Skip to main content
What Causes “Double Vision”?
http://3.bp.blogspot.com/-yiwjd6R5Pcg/U9lNLcbANBI/AAAAAAAAAGo/XbQ1TUlm-4w/s320/doublevision_blog.png
One eye health symptom we encounter is what we call “double vision,” or diplopia. While some causes of double vision are relatively insignificant, others are serious and should receive immediate medical attention.
Here are some of the common causes of double vision:
  • Lens Problems. The most common lens problem that causes double vision is known Cataracts. Cataracts can affect and distort vision in one or both eyes, and are treatable with minor surgery.
  • Corneal Problems. It’s common for double vision caused by an issue with the cornea to affect just one of your eyes. Corneal problems include corneal scars, dry corneas, and corneal infections.
  • Muscle Problems.   A weak eye muscles can distort vision, as the week eye can no longer move smoothly with the healthy eye. Week eye muscles are seen in people with certain autoimmune illnesses and thyroid conditions.
  • Nerve Problems. Conditions such as multiple sclerosis and diabetes can damage to the nerves that control the eye muscles, leading to double vision.
  • Brain Problems. The brain connects directly to nerves that control the eyes, and visual processing happens in the brain. Consequently, there are a number of brain problems that can lead to double vision, including strokes, brain tumors, migraines, brain trauma, and aneurysms.

Anytime someone reports having double vision, it’s important that we see them in the office to determine the cause and address the underlying reason for it!

Comments

Popular posts from this blog

Amazing Facts About The Human Eye: An Infographic The human eye is a fascinating organ--that's why this week we're sharing a nifty infographic full of amazing facts about the eye. Enjoy!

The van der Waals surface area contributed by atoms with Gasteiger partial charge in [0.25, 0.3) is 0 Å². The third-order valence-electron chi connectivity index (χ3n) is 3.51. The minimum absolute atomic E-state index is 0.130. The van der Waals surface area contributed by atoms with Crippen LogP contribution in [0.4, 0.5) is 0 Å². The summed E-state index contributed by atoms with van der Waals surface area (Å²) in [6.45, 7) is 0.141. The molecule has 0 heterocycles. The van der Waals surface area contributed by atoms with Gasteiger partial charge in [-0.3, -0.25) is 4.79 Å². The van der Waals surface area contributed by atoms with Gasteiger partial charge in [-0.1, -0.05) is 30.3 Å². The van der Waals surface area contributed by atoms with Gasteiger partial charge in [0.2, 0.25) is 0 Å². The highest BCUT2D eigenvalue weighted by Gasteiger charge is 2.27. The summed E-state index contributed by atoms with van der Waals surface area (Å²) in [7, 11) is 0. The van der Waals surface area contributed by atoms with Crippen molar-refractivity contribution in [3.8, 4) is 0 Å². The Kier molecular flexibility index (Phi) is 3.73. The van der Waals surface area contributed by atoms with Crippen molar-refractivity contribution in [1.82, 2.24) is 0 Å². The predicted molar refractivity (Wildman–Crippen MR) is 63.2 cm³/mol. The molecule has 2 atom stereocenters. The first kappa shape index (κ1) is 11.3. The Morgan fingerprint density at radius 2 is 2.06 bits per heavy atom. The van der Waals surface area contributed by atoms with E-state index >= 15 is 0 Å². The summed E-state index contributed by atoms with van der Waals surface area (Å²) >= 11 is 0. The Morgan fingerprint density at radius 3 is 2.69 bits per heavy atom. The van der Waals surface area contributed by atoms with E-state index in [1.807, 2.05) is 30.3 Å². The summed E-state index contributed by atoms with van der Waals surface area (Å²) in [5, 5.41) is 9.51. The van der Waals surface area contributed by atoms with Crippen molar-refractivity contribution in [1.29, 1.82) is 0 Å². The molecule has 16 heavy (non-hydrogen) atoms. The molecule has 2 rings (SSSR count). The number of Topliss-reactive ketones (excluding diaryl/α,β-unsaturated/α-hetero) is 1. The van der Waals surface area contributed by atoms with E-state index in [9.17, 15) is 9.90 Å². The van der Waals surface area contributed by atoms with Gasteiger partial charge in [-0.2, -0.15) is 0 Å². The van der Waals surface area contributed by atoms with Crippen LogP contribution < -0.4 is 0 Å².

Students’ Success Begins With Healthy Vision Now that the new school year is approaching, your kids will have classes, projects, and homework to complete every day. You’ve done a great job preparing them with everything they need to succeed—lunchboxes filled with healthy meals; lots of pens, pencils, and notebooks for assignments; and plenty of help with math homework. 

But consider that more than 80% of a child’s learning happens through vision, and it’s easy to understand how an undiagnosed vision problem could impact learning and performance, grades, self-esteem, and more. That’s why regular eye exams are so important for your child. Sometimes, undetected vision problems are mistaken for a learning disability, such as dyslexia or ADD. Below are some of the major warning signs that your child is suffering from vision problems. Sitting too close to the TV or other electronic device, or holding a book too close Using their finger as a guide and/or frequently losing their place while readin…
Are Contact Lenses OK for Your Child?
There are many factors to consider when determining whether or not your child is ready for contact lenses. To help you make the right decision, here are three key questions to you need to ask yourself: 

1. Are contact lenses safe?
Physically speaking, contact lenses are safe for children at a younger age than you might realize. In some cases, infants are fitted with contact lenses for conditions that are present at birth. And unlike adults, children are less likely to suffer from dry eyes, which makes them better candidates for wearing contact lenses. 

2. Is my child ready for the responsibility?
The answer to this is obviously subjective. Only you know if your child is ready to take care of his or her contact lenses. Think about how they handle current responsibilities, such as homework and chores. Are they having issues with that? If so, contact lenses might not be in their best interest until they can properly manage these aspects of their life.

Anot…